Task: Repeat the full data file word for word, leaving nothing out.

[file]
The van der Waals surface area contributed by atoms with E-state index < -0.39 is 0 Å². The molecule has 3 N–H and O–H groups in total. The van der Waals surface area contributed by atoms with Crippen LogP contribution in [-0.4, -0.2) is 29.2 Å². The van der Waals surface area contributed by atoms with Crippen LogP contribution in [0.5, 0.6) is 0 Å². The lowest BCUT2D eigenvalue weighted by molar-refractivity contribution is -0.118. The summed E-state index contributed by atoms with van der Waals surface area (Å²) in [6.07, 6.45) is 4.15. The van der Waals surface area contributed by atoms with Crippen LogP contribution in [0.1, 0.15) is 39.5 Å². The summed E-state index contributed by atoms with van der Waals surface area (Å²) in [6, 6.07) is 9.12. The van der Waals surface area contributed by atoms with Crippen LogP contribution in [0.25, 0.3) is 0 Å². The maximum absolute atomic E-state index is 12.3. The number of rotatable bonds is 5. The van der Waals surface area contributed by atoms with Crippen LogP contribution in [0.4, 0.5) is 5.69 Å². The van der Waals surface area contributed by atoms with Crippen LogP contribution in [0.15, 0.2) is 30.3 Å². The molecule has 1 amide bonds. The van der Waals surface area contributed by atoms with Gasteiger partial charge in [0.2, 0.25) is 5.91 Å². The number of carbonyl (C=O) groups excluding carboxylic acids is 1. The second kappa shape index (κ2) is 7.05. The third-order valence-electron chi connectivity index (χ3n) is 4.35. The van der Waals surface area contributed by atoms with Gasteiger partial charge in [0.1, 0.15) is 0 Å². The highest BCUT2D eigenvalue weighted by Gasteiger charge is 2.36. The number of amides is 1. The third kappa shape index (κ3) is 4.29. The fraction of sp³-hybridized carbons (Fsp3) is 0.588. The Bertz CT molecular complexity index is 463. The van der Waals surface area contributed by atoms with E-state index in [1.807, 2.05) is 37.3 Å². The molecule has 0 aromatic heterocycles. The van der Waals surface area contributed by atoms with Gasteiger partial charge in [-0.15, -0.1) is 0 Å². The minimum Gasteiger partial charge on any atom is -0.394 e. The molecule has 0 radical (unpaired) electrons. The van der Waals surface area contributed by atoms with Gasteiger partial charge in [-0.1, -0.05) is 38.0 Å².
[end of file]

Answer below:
The van der Waals surface area contributed by atoms with E-state index < -0.39 is 0 Å². The molecule has 3 N–H and O–H groups in total. The van der Waals surface area contributed by atoms with Crippen LogP contribution in [-0.4, -0.2) is 29.2 Å². The van der Waals surface area contributed by atoms with Crippen LogP contribution in [0.5, 0.6) is 0 Å². The lowest BCUT2D eigenvalue weighted by molar-refractivity contribution is -0.118. The summed E-state index contributed by atoms with van der Waals surface area (Å²) in [6.07, 6.45) is 4.15. The van der Waals surface area contributed by atoms with Crippen LogP contribution in [0.1, 0.15) is 39.5 Å². The summed E-state index contributed by atoms with van der Waals surface area (Å²) in [6, 6.07) is 9.12. The van der Waals surface area contributed by atoms with Crippen LogP contribution in [0.25, 0.3) is 0 Å². The maximum absolute atomic E-state index is 12.3. The number of rotatable bonds is 5. The van der Waals surface area contributed by atoms with Crippen LogP contribution in [0.4, 0.5) is 5.69 Å². The van der Waals surface area contributed by atoms with Crippen LogP contribution in [0.15, 0.2) is 30.3 Å². The molecule has 1 amide bonds. The van der Waals surface area contributed by atoms with Gasteiger partial charge in [0.2, 0.25) is 5.91 Å². The number of carbonyl (C=O) groups excluding carboxylic acids is 1. The second kappa shape index (κ2) is 7.05. The third-order valence-electron chi connectivity index (χ3n) is 4.35. The van der Waals surface area contributed by atoms with Gasteiger partial charge in [0.1, 0.15) is 0 Å². The highest BCUT2D eigenvalue weighted by Gasteiger charge is 2.36. The number of amides is 1. The third kappa shape index (κ3) is 4.29. The fraction of sp³-hybridized carbons (Fsp3) is 0.588. The Bertz CT molecular complexity index is 463. The van der Waals surface area contributed by atoms with E-state index in [1.807, 2.05) is 37.3 Å². The molecule has 0 aromatic heterocycles. The van der Waals surface area contributed by atoms with Gasteiger partial charge in [-0.15, -0.1) is 0 Å². The minimum Gasteiger partial charge on any atom is -0.394 e. The molecule has 0 radical (unpaired) electrons. The van der Waals surface area contributed by atoms with Gasteiger partial charge in [-0.1, -0.05) is 38.0 Å².